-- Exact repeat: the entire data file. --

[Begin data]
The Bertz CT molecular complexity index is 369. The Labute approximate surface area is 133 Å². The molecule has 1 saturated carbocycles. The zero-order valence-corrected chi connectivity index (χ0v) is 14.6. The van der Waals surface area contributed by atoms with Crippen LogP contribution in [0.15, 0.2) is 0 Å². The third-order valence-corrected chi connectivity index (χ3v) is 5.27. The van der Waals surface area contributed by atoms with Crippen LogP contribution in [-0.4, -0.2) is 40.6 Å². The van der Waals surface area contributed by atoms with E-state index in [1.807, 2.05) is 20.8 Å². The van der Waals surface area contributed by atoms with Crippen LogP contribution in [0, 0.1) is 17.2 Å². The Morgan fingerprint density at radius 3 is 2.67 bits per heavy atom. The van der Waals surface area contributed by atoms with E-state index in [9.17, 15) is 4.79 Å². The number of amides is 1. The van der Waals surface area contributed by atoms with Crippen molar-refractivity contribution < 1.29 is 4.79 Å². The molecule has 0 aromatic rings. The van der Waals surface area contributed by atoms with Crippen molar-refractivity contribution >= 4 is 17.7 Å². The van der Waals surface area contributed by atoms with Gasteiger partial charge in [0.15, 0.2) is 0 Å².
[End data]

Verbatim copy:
The Bertz CT molecular complexity index is 369. The Labute approximate surface area is 133 Å². The molecule has 1 saturated carbocycles. The zero-order valence-corrected chi connectivity index (χ0v) is 14.6. The van der Waals surface area contributed by atoms with Crippen LogP contribution in [0.15, 0.2) is 0 Å². The third-order valence-corrected chi connectivity index (χ3v) is 5.27. The van der Waals surface area contributed by atoms with Crippen LogP contribution in [-0.4, -0.2) is 40.6 Å². The van der Waals surface area contributed by atoms with E-state index in [1.807, 2.05) is 20.8 Å². The van der Waals surface area contributed by atoms with Crippen LogP contribution in [0, 0.1) is 17.2 Å². The Morgan fingerprint density at radius 3 is 2.67 bits per heavy atom. The van der Waals surface area contributed by atoms with E-state index in [9.17, 15) is 4.79 Å². The number of amides is 1. The van der Waals surface area contributed by atoms with Crippen molar-refractivity contribution < 1.29 is 4.79 Å². The molecule has 0 aromatic rings. The van der Waals surface area contributed by atoms with Crippen molar-refractivity contribution >= 4 is 17.7 Å². The van der Waals surface area contributed by atoms with Gasteiger partial charge in [0.15, 0.2) is 0 Å².